Respecting My Toddler’s “No”

If you’ve ever had a toddler, then you know the word “no.” Not only because as a parent you may find yourself saying it more in this season of parenthood than any other, and you most definitely are saying it more than you’d like, but it’s also a familiar word because of how often your toddler says it to you.

But have you ever stopped to think that maybe your toddler isn’t trying to be rude, defiant, or “terrible?” Maybe our toddlers really are trying to tell us “no.” The first time I considered this concept was when I read about it in relationship to elimination communication over at EC Simplified, but I immediately knew it could be applied to areas of life other than potty independence.

Toddlers are exploring their independence in many ways. They desire to stray from their parents, ever increasing their distance, and they like leading the way when walking about. They like to choose which books to read, which toys to play, and what to eat. Saying “no” is another way of demonstrating their independence. They have an opinion and the means to express it, and doing so demonstrates that they are people, separate from their parents.

When my toddler tells me “no,” it is usually just a knee-jerk response that, at first consideration, has little value to me. Sometimes he’ll say “no” while his actions indicate otherwise. For example, I’ll ask him if he wants a banana. He’ll say “no” and then go take a bite of his banana that’s sitting on the table. I know at times he just feels the need to say “no” to demonstrate some control and show me that he’s able to make decisions.

Other times, he truly does mean “no” and I try to respect his “no” while also showing him what “no” really means. I’ll ask him if he wants a hug or a kiss and he’ll often say “no.” If I try to force it on him, he gets very upset and starts shrieking and squirming to get away. Clearly when that happens, I am not respecting his “no.” Instead, I usually just say “okay” and leave him be. This teaches him that not only do I respect his “no,” but I trust his ability to make decisions, which also shows him what “no” truly means: no.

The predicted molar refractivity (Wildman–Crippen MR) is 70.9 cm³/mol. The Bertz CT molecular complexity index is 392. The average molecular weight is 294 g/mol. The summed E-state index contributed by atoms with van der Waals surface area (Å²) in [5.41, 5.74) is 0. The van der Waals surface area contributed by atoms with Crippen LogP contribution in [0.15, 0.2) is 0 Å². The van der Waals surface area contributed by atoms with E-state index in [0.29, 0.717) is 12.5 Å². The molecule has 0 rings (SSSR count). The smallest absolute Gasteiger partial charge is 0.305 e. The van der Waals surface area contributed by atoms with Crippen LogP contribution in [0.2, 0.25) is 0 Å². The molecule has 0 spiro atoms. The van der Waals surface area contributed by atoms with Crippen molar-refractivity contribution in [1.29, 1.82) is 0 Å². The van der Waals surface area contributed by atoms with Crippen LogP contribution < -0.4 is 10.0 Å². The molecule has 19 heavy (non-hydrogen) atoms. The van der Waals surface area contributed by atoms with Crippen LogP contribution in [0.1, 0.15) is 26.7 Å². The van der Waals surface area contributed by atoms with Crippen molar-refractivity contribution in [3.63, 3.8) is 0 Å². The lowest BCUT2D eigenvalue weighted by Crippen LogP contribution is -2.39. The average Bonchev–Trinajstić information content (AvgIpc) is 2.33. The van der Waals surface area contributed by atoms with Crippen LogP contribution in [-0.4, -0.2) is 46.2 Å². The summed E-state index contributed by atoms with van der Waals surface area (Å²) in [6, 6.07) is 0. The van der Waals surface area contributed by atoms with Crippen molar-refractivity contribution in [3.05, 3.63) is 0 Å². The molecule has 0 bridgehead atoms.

When my toddler tells me “no,” I try to think if what I’m asking him is something that is really important, or if it’s not such a big deal. The saying “choose your battles” comes to mind, and I prefer not to think of parenting as a war…but the concept remains. For example, when I tell him it’s time to get shoes on, and he tells me “no,” I stop to think, “Well, does it really matter if he has shoes on right now?” If we’re going in the car, it is more than fine if he’s barefoot there and we can just put shoes on when we arrive at our destination. Other times his “no” is a safety issue and I cannot let him choose to run into the busy street or play with Daddy’s drill.

In all (well, as often as I think of it) of the instances of his “no” responses, I try to take a moment to model a kinder way he could respond to me, rather than a simple (and often angry) “No!” Modeling kind, sensitive reactions to him will hopefully show him more compassionate ways that he can respond to others as well.

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Adrienne is a first time mom to her mellow sweetie-pie, Burkley. Carrying her natural lifestyle over into her role of mother was a common-sense transition for this former elementary school teacher turned crunchy-mama. Research is her passion and her friends and family know that she is almost always ready with a stash of resources bookmarked to answer any of their natural parenting questions. While she admits to being on the computer more than she should be, she has been happily adjusting to her new life as a stay-at-home mom after moving back home to the Quad Cities (along the Mississippi River) from Chicago, by spending time with her family and newly found mom-friends. She is currently saving up money to become a certified postpartum doula. You can find Adrienne at Mommying My Way.

4 Responses to Respecting My Toddler’s “No”

  1. Montessori Motherload

    I do agree that we shouldn’t push kids to show affection (hug, kiss) when they say “no.” Even with family, I always ask my daughter if she’d like to hug/kiss them goodbye and usually she does. However, if she says, “No” I do not force her to. I don’t want her ever to feel obligated to hug/kiss people she doesn’t want to, especially since I’ve read that it is more likely that a person who is taken advantage of in that way is someone you know rather than a stranger.

  2. Montessori Motherload

    Just re-read my comment and hope I don’t sound too paranoid or suspicious of people I know! I just don’t want to build in a feeling of obligation in her, that’s all!

    • Adrienne

      Oh, I didn’t take it that way at all! It’s so important to consider that our modeling and molding of our children has an impact that lasts far into the future! I valued your points greatly.

  3. Mama Mo @ Attached at the Nip

    I also think respecting the no is vitally important. I wrote about it earlier this summer (http://attachedatthenip.blogspot.com/2012/06/when-my-children-say-no-to-me.html). I allow– and even encourage– my children to say no to me for two reasons. First, they get practice at negotiating and being heard. Second, I don’t want blindly compliant children; I want them to know how to stand up to authority figures when they’re older. I figure it’s good practice on me now.

    Thanks for writing about this topic. It’s an important one!

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